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Strapped to the mast: EC central bankers between global financial markets and regional integration

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Paradoxically, though the Treaty on European Union underlines the power of EC central bankers, they have been neglected in the literature on European integration. Central bank independence provides the key connection between changes in global financial markets and the new Treaty provisions on economic and monetary union (EMU). In recent years EC central bankers have been subjected to ever more volatile and competitive markets and new political pressures related to EMU. Central bank independence has offered a means of reconciling these twin changes. This article seeks to explain why central bank independence has strengthened its grip in Europe and the nature of the role of central bankers in European integration. The adequacy of existing theories of central bank behaviour is examined - public interest, personality, public choice and bargaining theories. Emphasis is given to explanations that focus on external factors: the structural power of the 'anchor' currency in the exchange rate mechanism (ERM); deep-seated change in the nature of capitalism; the role of economic crisis; the policy style of the European Community (EC); and the unique relationship of central bankers to the state and consequent capacity to pursue their corporate interests.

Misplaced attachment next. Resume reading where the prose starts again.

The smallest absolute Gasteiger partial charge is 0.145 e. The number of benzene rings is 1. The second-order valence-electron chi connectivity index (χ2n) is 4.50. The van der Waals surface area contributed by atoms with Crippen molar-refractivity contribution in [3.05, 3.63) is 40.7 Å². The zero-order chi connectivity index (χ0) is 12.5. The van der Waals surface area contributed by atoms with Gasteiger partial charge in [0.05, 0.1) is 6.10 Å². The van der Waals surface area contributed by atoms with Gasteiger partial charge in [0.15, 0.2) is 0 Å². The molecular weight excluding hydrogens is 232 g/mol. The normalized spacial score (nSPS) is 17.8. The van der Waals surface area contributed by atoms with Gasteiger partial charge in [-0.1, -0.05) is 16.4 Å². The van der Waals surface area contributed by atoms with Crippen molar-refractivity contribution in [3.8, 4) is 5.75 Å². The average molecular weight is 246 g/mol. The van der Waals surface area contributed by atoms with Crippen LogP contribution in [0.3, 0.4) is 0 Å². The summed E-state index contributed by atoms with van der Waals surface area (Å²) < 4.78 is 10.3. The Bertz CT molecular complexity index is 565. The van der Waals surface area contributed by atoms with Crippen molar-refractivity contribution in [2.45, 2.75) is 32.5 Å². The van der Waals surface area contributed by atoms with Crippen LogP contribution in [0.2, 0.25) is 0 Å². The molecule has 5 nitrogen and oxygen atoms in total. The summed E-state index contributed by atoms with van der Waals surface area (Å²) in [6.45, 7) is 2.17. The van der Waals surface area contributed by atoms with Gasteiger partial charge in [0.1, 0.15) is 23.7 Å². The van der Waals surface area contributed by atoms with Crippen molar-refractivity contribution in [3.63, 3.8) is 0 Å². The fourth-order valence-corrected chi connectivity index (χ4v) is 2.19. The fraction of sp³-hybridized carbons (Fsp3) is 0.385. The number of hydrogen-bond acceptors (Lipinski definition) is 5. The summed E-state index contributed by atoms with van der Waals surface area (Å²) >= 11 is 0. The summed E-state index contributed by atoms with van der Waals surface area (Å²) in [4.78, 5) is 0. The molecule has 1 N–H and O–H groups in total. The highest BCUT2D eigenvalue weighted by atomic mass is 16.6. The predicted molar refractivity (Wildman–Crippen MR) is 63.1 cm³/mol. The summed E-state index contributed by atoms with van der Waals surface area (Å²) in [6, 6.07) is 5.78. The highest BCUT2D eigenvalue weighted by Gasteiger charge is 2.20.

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en

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http://eprints.lse.ac.uk/22086/

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